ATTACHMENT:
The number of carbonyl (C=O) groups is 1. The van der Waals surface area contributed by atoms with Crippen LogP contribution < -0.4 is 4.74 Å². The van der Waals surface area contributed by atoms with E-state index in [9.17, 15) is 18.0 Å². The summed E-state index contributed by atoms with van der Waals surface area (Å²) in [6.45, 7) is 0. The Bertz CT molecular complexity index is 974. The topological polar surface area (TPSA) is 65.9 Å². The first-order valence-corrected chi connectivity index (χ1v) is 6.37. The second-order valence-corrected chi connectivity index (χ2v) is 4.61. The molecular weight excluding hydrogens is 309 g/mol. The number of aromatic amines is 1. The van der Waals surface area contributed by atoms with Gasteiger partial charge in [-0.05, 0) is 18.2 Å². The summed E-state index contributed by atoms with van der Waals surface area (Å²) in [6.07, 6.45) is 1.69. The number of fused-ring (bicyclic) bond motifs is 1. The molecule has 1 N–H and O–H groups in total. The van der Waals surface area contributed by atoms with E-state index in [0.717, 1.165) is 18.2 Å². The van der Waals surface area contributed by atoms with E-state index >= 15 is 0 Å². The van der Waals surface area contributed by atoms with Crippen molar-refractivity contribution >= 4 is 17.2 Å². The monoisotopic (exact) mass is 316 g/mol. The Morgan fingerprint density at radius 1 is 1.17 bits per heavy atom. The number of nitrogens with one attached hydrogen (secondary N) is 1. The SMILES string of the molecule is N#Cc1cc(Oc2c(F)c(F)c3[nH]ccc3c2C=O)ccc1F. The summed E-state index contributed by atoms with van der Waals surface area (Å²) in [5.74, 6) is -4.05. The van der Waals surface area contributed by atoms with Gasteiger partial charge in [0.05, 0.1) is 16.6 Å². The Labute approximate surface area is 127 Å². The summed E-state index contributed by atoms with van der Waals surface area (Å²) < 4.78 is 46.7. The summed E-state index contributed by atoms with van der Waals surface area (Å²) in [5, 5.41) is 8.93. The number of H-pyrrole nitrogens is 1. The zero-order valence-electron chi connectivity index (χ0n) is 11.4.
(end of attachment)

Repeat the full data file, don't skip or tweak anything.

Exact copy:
The number of carbonyl (C=O) groups is 1. The van der Waals surface area contributed by atoms with Crippen LogP contribution < -0.4 is 4.74 Å². The van der Waals surface area contributed by atoms with E-state index in [9.17, 15) is 18.0 Å². The summed E-state index contributed by atoms with van der Waals surface area (Å²) in [6.45, 7) is 0. The Bertz CT molecular complexity index is 974. The topological polar surface area (TPSA) is 65.9 Å². The first-order valence-corrected chi connectivity index (χ1v) is 6.37. The second-order valence-corrected chi connectivity index (χ2v) is 4.61. The molecular weight excluding hydrogens is 309 g/mol. The number of aromatic amines is 1. The van der Waals surface area contributed by atoms with Gasteiger partial charge in [-0.05, 0) is 18.2 Å². The summed E-state index contributed by atoms with van der Waals surface area (Å²) in [6.07, 6.45) is 1.69. The number of fused-ring (bicyclic) bond motifs is 1. The molecule has 1 N–H and O–H groups in total. The van der Waals surface area contributed by atoms with E-state index in [0.717, 1.165) is 18.2 Å². The van der Waals surface area contributed by atoms with E-state index >= 15 is 0 Å². The van der Waals surface area contributed by atoms with Crippen molar-refractivity contribution >= 4 is 17.2 Å². The monoisotopic (exact) mass is 316 g/mol. The Morgan fingerprint density at radius 1 is 1.17 bits per heavy atom. The number of nitrogens with one attached hydrogen (secondary N) is 1. The SMILES string of the molecule is N#Cc1cc(Oc2c(F)c(F)c3[nH]ccc3c2C=O)ccc1F. The summed E-state index contributed by atoms with van der Waals surface area (Å²) in [5.74, 6) is -4.05. The van der Waals surface area contributed by atoms with Gasteiger partial charge in [0.05, 0.1) is 16.6 Å². The Labute approximate surface area is 127 Å². The summed E-state index contributed by atoms with van der Waals surface area (Å²) < 4.78 is 46.7. The summed E-state index contributed by atoms with van der Waals surface area (Å²) in [5, 5.41) is 8.93. The number of H-pyrrole nitrogens is 1. The zero-order valence-electron chi connectivity index (χ0n) is 11.4.